LatticeFlow raises $12M to eliminate computer vision blind spots • TechCrunch

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LaticeFlow, a startup that spun out of ETH Zurich in 2020, helps machine learning teams improve their AI vision models by automatically diagnosing problems and optimizing the data and models themselves. The company announced today that it has raised $12 million in a Series A funding round led by Atlantic Bridge and OpenOcean, with participation from FPV Ventures. Existing investors btov Partners and Global Founders Capital, who led the company’s founding $2.8 million round last year, also participated in the round.

As LatticeFlow co-founder and CEO Petar Tsankov told me, the company currently has more than 10 clients in both Europe and the US, including a number of large companies such as Siemens and organizations such as Swiss Federal Railways, and currently operates pilots with a large number of clients. . a little more. It is this customer request that has increased LatticeFlow at this point.

“I was in the United States and met some investors in Palo Alto,” Tsankov explained. “They saw the bottleneck we are having with customers on the plane. We literally had machine learning engineers for customer support and that’s not how you should run a company. And they said, “Okay, take the $12 million, get these guys in and expand.” This was definitely great timing because when we talked to other investors, we saw that the market had changed.”

As Tsankov and his co-founder CTO Pavol Bielik pointed out, most companies today have difficulty bringing their models into production, and then, when they do, often realize that they are not working as well as they expected. The promise of LatticeFlow is that it can automatically diagnose data and models to find potential blind spots. Working with a major medical company, their tools for analyzing their data sets and models quickly found more than half a dozen critical blind spots in their modern production models, for example.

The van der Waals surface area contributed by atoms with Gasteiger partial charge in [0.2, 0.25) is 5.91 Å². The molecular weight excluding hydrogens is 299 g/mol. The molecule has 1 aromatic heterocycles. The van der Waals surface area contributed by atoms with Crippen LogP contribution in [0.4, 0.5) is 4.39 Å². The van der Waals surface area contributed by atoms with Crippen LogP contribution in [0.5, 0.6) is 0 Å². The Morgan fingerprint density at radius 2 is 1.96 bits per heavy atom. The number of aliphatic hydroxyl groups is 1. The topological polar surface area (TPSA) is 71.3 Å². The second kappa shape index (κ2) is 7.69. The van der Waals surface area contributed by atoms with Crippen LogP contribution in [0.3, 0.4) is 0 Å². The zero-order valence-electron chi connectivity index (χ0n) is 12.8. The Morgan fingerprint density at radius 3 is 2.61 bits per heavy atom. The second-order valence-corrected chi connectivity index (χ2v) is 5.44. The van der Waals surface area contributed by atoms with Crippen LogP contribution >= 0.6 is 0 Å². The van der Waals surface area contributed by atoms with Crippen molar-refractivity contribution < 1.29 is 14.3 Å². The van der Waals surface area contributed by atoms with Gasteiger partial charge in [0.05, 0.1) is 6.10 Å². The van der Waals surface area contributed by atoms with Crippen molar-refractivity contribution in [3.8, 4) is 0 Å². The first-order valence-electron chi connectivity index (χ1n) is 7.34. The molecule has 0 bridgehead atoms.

The team noted that it is not enough to just look at the training data and make sure there are a variety of images – in the case of the vision models that LatticeFlow specializes in – but also to check the models.

LatticeFlow founding team (from left to right): Prof. Andreas Krause (scientific advisor), Dr Petar Tsankov (CEO), Dr. Pavol Bilik (CTO) and Professor Martin Fischev (scientific advisor). Image credits: LaticeFlow

if You are Just a look in The data – and this is he is a Basic differentiation for TheAtticeFlow Because We do not Just find Basic data Issues Such as Putting signs Issues or poor-Quality samples but also Model blind splatter, Which be The Scenarios where The Models be Tsankov explained. “Once The Model he is Ready, we Can Takes He. She, FIndia Different data Model Issues And the helps comp Repair He. She.”

He noted, for example, that models often find hidden associations that may confuse the model and distort the results. When working with an insurance client, for example, who used an ML model to automatically detect dents, dents, and other damage in car photos, the model would often label the image with a finger inside as a scratch. why? Because in the training set, clients often take a close-up photo with a scratch and point at it with their finger. It is not surprising that the model then associates the “finger” with the “scratch”, even in the absence of a scratch on the car. The LatticeFlow team argues that these are issues beyond creating better labels and need a service that can look at both the model and the training data.

LatticeFlow detects data bias for training AI models to check vehicle damage. Since people often point out scratches, this makes models learn that fingers are indicating damage (a pseudo-feature). This issue is fixed with a custom augmentation that removes fingers from all images. Image credits: LaticeFlow

It should be noted that LatticeFlow itself is not in the training field. The service works with pre-trained models. For now, it is also focusing on offering its service as a tool within the company, although in the future it may offer a fully managed service as well, as it is aggressively using new funding to staff, both to better serve its existing clients and to get building its product portfolio.

“The hard truth is that most large-scale AI model deployments today simply don’t work reliably in the real world,” said Suner Kapoor, Atlantic Bridge’s operating partner. “This is largely due to the lack of tools that efficiently help engineers solve AI data and critical model errors. But it is also the reason why the Atlantic Bridge team unequivocally came to the decision to invest in LatticeFlow. We believe the company is poised for explosive growth. It is currently the only company that automatically diagnoses and fixes AI data and model flaws at scale.”

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